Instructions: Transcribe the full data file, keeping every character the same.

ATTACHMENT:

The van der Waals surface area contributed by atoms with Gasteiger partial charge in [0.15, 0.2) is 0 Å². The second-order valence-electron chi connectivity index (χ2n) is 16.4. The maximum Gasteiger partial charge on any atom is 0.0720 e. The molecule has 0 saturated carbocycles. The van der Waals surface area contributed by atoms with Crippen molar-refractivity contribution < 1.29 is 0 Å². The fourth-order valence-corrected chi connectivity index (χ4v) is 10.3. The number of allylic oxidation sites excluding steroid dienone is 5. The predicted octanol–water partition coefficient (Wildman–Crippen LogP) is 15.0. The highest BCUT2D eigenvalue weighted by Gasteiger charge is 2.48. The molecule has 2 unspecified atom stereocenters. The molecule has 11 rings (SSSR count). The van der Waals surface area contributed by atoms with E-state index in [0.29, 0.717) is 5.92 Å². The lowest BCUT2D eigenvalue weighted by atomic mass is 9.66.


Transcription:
The van der Waals surface area contributed by atoms with Gasteiger partial charge in [0.15, 0.2) is 0 Å². The second-order valence-electron chi connectivity index (χ2n) is 16.4. The maximum Gasteiger partial charge on any atom is 0.0720 e. The molecule has 0 saturated carbocycles. The van der Waals surface area contributed by atoms with Crippen molar-refractivity contribution < 1.29 is 0 Å². The fourth-order valence-corrected chi connectivity index (χ4v) is 10.3. The number of allylic oxidation sites excluding steroid dienone is 5. The predicted octanol–water partition coefficient (Wildman–Crippen LogP) is 15.0. The highest BCUT2D eigenvalue weighted by Gasteiger charge is 2.48. The molecule has 2 unspecified atom stereocenters. The molecule has 11 rings (SSSR count). The van der Waals surface area contributed by atoms with E-state index in [0.29, 0.717) is 5.92 Å². The lowest BCUT2D eigenvalue weighted by atomic mass is 9.66.